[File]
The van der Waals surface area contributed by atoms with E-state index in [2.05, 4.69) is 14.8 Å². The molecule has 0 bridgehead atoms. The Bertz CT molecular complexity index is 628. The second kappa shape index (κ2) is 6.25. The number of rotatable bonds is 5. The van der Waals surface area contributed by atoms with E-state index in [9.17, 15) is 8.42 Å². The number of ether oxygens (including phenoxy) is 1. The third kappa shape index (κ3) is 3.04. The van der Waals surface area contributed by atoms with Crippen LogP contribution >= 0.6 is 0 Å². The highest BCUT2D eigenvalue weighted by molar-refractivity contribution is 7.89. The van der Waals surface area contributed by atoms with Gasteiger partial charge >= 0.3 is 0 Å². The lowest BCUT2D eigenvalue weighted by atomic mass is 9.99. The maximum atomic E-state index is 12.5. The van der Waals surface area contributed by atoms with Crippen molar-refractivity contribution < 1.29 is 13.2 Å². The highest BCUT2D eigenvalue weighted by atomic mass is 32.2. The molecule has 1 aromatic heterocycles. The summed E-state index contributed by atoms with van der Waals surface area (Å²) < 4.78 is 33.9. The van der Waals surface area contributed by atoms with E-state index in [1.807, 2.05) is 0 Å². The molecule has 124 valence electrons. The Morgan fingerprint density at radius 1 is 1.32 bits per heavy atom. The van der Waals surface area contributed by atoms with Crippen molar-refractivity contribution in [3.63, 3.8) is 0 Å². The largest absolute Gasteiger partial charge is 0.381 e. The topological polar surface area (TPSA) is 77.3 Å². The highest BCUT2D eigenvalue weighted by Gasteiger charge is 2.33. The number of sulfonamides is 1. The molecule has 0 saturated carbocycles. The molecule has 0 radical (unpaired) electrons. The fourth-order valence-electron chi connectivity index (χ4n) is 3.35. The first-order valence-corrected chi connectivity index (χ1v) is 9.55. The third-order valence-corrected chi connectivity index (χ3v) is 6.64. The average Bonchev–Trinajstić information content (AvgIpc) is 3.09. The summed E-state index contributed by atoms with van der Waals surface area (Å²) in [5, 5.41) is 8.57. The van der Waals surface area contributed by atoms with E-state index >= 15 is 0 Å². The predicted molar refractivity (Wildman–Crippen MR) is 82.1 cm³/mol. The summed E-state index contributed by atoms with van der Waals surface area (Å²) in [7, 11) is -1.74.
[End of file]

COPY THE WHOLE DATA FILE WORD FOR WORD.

The van der Waals surface area contributed by atoms with E-state index in [2.05, 4.69) is 14.8 Å². The molecule has 0 bridgehead atoms. The Bertz CT molecular complexity index is 628. The second kappa shape index (κ2) is 6.25. The number of rotatable bonds is 5. The van der Waals surface area contributed by atoms with E-state index in [9.17, 15) is 8.42 Å². The number of ether oxygens (including phenoxy) is 1. The third kappa shape index (κ3) is 3.04. The van der Waals surface area contributed by atoms with Crippen LogP contribution >= 0.6 is 0 Å². The highest BCUT2D eigenvalue weighted by molar-refractivity contribution is 7.89. The van der Waals surface area contributed by atoms with Gasteiger partial charge >= 0.3 is 0 Å². The lowest BCUT2D eigenvalue weighted by atomic mass is 9.99. The maximum atomic E-state index is 12.5. The van der Waals surface area contributed by atoms with Crippen molar-refractivity contribution < 1.29 is 13.2 Å². The highest BCUT2D eigenvalue weighted by atomic mass is 32.2. The molecule has 1 aromatic heterocycles. The summed E-state index contributed by atoms with van der Waals surface area (Å²) < 4.78 is 33.9. The van der Waals surface area contributed by atoms with E-state index in [1.807, 2.05) is 0 Å². The molecule has 124 valence electrons. The Morgan fingerprint density at radius 1 is 1.32 bits per heavy atom. The van der Waals surface area contributed by atoms with Crippen molar-refractivity contribution in [3.63, 3.8) is 0 Å². The largest absolute Gasteiger partial charge is 0.381 e. The topological polar surface area (TPSA) is 77.3 Å². The highest BCUT2D eigenvalue weighted by Gasteiger charge is 2.33. The number of sulfonamides is 1. The molecule has 0 saturated carbocycles. The molecule has 0 radical (unpaired) electrons. The fourth-order valence-electron chi connectivity index (χ4n) is 3.35. The first-order valence-corrected chi connectivity index (χ1v) is 9.55. The third-order valence-corrected chi connectivity index (χ3v) is 6.64. The average Bonchev–Trinajstić information content (AvgIpc) is 3.09. The summed E-state index contributed by atoms with van der Waals surface area (Å²) in [5, 5.41) is 8.57. The van der Waals surface area contributed by atoms with E-state index >= 15 is 0 Å². The predicted molar refractivity (Wildman–Crippen MR) is 82.1 cm³/mol. The summed E-state index contributed by atoms with van der Waals surface area (Å²) in [7, 11) is -1.74.